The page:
Running the Numbers

by Mr. Cheap

It always drives me nuts when people recommend a specific investment, give a bunch of reasons to buy it then finish with “of course, do your own due diligence before buying”. As I’ve written before, it always feels like such a cop-out. Often books which specifically claim to help you learn how to buy stocks or real estate will give the same out. Or they’ll encourage you to talk to an advisor before making any purchase (not a bad idea, but didn’t you buy THEIR book for information, then they just tell you to go talk to someone else).

I’d be a little more accepting if they gave a detailed overview of HOW to do your own due diligence, but I’ve seldom come across any writers even willing to give that. By way of example, I thought it might be worth running the numbers on a property currently for sale here in Toronto (this is an exercise I’d usually go through to decide if it was worth going to see a property and digging further into the details about it).

I like to watch real estate listings in one area of North York and another area called Crescent Town (which is near the Victoria Park subway station). I’ve been able to get a feel for prices in these two areas, as well as rents. If I found out another area that supposedly offered good deals, I’d look into it, but would be a lot more skeptical of my calculations (and would spend more time verifying things before making an offer or following through with a purchase).

Crescent Town is great in that its a complex with a bunch of buildings, so there’s a TON of comparables for any details you might want. The cheapest unit available is listed here (link will be dead eventually, I’ll write relevant details here – the asking price is $92,900). As a 1 bedroom unit, a $900 rental price is probably reasonable (that’s what other units in the complex rent for), as long as its in decent shape (which they claim it “Shows Well”).

Income ($900 / month):

  • $900 / month (rent)

Expenses ($476.02 / month):

  • $370 / month (condo fees)
  • $66.02 / month (0.8528434% property tax)
  • $40 / month (insurance – this is what I pay on my condo)

This is looking pretty good! $424 / month cash flow positive! Sweet! Perhaps we’ve been reading the Canadian Capitalist too much, and we know he insists on REAL expenses, not just the pretend hypothetical kind where we ignore stuff we don’t want to face (he’s such a stickler for reality!). So lets add on 5% of the monthly rent as a vacancy rate, and 1.5% / year of the purchase price as a maintenance rate (this might be a LITTLE high for a condo, since the corporation handles all outside maintenance, and SOME inside maintenance).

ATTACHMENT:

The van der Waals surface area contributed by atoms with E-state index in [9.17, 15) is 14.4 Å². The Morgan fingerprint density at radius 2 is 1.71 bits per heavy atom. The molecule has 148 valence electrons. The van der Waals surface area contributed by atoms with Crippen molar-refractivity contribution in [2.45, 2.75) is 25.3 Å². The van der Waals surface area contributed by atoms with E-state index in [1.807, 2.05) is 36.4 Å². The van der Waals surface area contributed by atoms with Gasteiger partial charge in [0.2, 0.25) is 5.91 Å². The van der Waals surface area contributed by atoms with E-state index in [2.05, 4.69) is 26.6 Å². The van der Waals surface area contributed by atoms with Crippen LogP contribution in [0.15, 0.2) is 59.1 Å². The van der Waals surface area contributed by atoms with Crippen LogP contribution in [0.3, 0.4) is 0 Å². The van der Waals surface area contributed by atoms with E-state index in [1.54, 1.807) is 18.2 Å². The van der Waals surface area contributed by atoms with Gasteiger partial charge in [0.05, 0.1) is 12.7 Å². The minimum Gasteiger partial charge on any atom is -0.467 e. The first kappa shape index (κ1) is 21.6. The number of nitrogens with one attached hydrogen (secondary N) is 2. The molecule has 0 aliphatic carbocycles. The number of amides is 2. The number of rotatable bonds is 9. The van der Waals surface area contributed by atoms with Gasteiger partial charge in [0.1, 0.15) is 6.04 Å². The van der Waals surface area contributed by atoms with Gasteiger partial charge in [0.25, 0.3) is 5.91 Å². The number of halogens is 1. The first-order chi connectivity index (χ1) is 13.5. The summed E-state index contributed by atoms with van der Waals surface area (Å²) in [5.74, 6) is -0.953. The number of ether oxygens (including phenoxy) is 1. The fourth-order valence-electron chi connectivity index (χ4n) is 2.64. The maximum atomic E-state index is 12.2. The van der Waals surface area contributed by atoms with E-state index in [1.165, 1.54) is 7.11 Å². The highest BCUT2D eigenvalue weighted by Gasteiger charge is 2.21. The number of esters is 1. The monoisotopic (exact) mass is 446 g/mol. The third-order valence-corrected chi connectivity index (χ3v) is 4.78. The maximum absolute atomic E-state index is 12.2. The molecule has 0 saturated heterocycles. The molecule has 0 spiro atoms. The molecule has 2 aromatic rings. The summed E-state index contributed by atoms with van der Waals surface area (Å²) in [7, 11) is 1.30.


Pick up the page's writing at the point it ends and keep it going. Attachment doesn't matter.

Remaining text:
• $75 / month (vacancies)
  • $116.13 / month (maintenance)

The maintenance DOES look high, but we’re including in this things that are expensive and only rarely needed (such as replacing the carpeting or getting the unit painted – amortizing them over the length of time we own the unit). $233 / month profit is still pretty nice.

Lets think about transaction costs and financing now. Legal costs will probably be about $2K, Toronto’s new transfer tax will be $1,393.50 (1.5%), if we put 5% down (lets ignore CMHC fees) that’d run us an additional $4,645. So cash down we’re looking at about $8K (we’re assuming NO renovations are needed).

On an INTEREST ONLY mortgage at 5.5%, we’d be looking at paying $404.50 / month in interest (simply the purchase price, minus the down-payment, multiplied by 5.5% and divided by 12).

This puts us at $170 in the hole each month. We’re paying $8K for the honour of losing this money each month. And this is the cheapest unit in the complex. In order to BREAK EVEN every month, we’d need to up the down payment to 20% and for them to accept a purchase price of around $81.5K. To make $50 / month (as recommended by Violent Acres), we’d need a purchase price of $72.6K.

Surprisingly, telling sellers they need to give us a killer deal in order for us to have a cash flow positive property rarely produces good results. As a very low priced unit in the complex, I don’t think the agent or the sellers would take you very seriously if you went in and offered them a low ball offer. However, there’s nothing to lose, so there’d be no real reason not to (and maybe you’d get lucky and they’d need to sell for some reason). Some real estate investors claim the hardest part of getting into it is being willing to burn down the shoe leather looking at places and putting in low offers (trying to find the 1 in a 100 seller who will accept). This unit has been on MLS for a while, so I’m sure they’d entertain offers below asking.

Obviously you can make the numbers work for ALMOST any property by just increasing the down payment (as we did when we upped our down-payment to 20%). You have to be honest with yourself, however, that money has value. If you’re using it for the down-payment, you’re missing the chance to use it for something else (the opportunity cost). Assuming a 10% opportunity cost for the down-payment and transaction fees might be reasonable to include in your calculations (we won’t here, as it’d put us in the hole again).

Condos are notoriously bad money makers for people getting into real estate investing, and the numbers are usually bad. By being able to control the costs that are made up by your condo fees, in properties that you own on your own, you’re usually able to cut costs to turn a profit. The big advantage is that condos are cheaper than single family homes or apartment buildings and let you “try on” the landlord hat without being overwhelmed.

If anyone goes to view this condo (Guinness416 lives in the neighbourhood I believe), please post a comment with how it looks, and if anyone makes an offer, please let us know how it goes!

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